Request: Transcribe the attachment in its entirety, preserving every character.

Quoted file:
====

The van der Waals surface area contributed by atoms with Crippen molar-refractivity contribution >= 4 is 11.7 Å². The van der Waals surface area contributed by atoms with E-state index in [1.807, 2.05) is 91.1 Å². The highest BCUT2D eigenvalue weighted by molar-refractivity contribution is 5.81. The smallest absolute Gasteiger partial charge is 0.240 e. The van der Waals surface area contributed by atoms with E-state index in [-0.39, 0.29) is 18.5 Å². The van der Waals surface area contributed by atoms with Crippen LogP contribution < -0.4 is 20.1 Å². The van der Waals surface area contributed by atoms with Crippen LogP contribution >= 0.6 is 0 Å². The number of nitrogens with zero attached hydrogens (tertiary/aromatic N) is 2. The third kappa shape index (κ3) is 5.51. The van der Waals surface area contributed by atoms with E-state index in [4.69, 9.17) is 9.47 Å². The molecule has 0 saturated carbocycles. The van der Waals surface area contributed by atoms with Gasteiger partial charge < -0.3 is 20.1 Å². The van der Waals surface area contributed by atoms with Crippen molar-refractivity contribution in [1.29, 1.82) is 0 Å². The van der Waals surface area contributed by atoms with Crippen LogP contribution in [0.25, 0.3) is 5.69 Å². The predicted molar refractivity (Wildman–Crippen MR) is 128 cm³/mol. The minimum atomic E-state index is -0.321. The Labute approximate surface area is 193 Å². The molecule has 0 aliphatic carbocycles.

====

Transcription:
The van der Waals surface area contributed by atoms with Crippen molar-refractivity contribution >= 4 is 11.7 Å². The van der Waals surface area contributed by atoms with E-state index in [1.807, 2.05) is 91.1 Å². The highest BCUT2D eigenvalue weighted by molar-refractivity contribution is 5.81. The smallest absolute Gasteiger partial charge is 0.240 e. The van der Waals surface area contributed by atoms with E-state index in [-0.39, 0.29) is 18.5 Å². The van der Waals surface area contributed by atoms with Crippen LogP contribution < -0.4 is 20.1 Å². The van der Waals surface area contributed by atoms with Crippen LogP contribution >= 0.6 is 0 Å². The number of nitrogens with zero attached hydrogens (tertiary/aromatic N) is 2. The third kappa shape index (κ3) is 5.51. The van der Waals surface area contributed by atoms with E-state index in [4.69, 9.17) is 9.47 Å². The molecule has 0 saturated carbocycles. The van der Waals surface area contributed by atoms with Gasteiger partial charge < -0.3 is 20.1 Å². The van der Waals surface area contributed by atoms with Crippen molar-refractivity contribution in [1.29, 1.82) is 0 Å². The van der Waals surface area contributed by atoms with Crippen LogP contribution in [0.25, 0.3) is 5.69 Å². The predicted molar refractivity (Wildman–Crippen MR) is 128 cm³/mol. The minimum atomic E-state index is -0.321. The Labute approximate surface area is 193 Å². The molecule has 0 aliphatic carbocycles.